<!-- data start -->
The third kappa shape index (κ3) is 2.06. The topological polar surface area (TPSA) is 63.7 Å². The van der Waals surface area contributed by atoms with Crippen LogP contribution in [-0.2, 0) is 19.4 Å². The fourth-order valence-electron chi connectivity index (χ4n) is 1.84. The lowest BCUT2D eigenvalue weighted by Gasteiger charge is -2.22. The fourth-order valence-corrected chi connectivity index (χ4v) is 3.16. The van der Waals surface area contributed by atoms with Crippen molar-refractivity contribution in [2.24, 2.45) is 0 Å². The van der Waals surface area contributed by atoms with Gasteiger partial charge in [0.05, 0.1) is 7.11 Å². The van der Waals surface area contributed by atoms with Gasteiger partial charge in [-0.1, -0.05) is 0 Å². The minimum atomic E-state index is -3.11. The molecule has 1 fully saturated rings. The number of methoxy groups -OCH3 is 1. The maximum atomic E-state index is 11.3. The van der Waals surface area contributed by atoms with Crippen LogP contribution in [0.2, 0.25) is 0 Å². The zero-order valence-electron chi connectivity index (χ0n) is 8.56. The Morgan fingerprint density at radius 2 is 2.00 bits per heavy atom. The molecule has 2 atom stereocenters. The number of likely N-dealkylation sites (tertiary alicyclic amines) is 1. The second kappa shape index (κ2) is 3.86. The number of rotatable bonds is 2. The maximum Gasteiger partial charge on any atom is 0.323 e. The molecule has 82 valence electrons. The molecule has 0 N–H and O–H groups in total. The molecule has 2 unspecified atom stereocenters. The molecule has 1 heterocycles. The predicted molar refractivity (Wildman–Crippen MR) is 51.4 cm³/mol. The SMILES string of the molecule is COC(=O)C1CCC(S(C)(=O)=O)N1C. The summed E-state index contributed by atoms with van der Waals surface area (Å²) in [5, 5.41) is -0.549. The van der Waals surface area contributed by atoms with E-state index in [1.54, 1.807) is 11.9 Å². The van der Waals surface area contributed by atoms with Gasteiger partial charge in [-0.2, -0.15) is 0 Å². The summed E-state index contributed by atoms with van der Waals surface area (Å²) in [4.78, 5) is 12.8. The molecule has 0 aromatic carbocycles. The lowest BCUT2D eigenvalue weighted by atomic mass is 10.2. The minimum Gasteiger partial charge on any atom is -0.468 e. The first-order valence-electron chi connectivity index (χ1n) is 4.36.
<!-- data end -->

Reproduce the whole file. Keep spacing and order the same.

The third kappa shape index (κ3) is 2.06. The topological polar surface area (TPSA) is 63.7 Å². The van der Waals surface area contributed by atoms with Crippen LogP contribution in [-0.2, 0) is 19.4 Å². The fourth-order valence-electron chi connectivity index (χ4n) is 1.84. The lowest BCUT2D eigenvalue weighted by Gasteiger charge is -2.22. The fourth-order valence-corrected chi connectivity index (χ4v) is 3.16. The van der Waals surface area contributed by atoms with Crippen molar-refractivity contribution in [2.24, 2.45) is 0 Å². The van der Waals surface area contributed by atoms with Gasteiger partial charge in [0.05, 0.1) is 7.11 Å². The van der Waals surface area contributed by atoms with Gasteiger partial charge in [-0.1, -0.05) is 0 Å². The minimum atomic E-state index is -3.11. The molecule has 1 fully saturated rings. The number of methoxy groups -OCH3 is 1. The maximum atomic E-state index is 11.3. The van der Waals surface area contributed by atoms with Crippen LogP contribution in [0.2, 0.25) is 0 Å². The zero-order valence-electron chi connectivity index (χ0n) is 8.56. The Morgan fingerprint density at radius 2 is 2.00 bits per heavy atom. The molecule has 2 atom stereocenters. The number of likely N-dealkylation sites (tertiary alicyclic amines) is 1. The second kappa shape index (κ2) is 3.86. The number of rotatable bonds is 2. The maximum Gasteiger partial charge on any atom is 0.323 e. The molecule has 82 valence electrons. The molecule has 0 N–H and O–H groups in total. The molecule has 2 unspecified atom stereocenters. The molecule has 1 heterocycles. The predicted molar refractivity (Wildman–Crippen MR) is 51.4 cm³/mol. The SMILES string of the molecule is COC(=O)C1CCC(S(C)(=O)=O)N1C. The summed E-state index contributed by atoms with van der Waals surface area (Å²) in [5, 5.41) is -0.549. The van der Waals surface area contributed by atoms with E-state index in [1.54, 1.807) is 11.9 Å². The van der Waals surface area contributed by atoms with Gasteiger partial charge in [-0.2, -0.15) is 0 Å². The summed E-state index contributed by atoms with van der Waals surface area (Å²) in [4.78, 5) is 12.8. The molecule has 0 aromatic carbocycles. The lowest BCUT2D eigenvalue weighted by atomic mass is 10.2. The minimum Gasteiger partial charge on any atom is -0.468 e. The first-order valence-electron chi connectivity index (χ1n) is 4.36.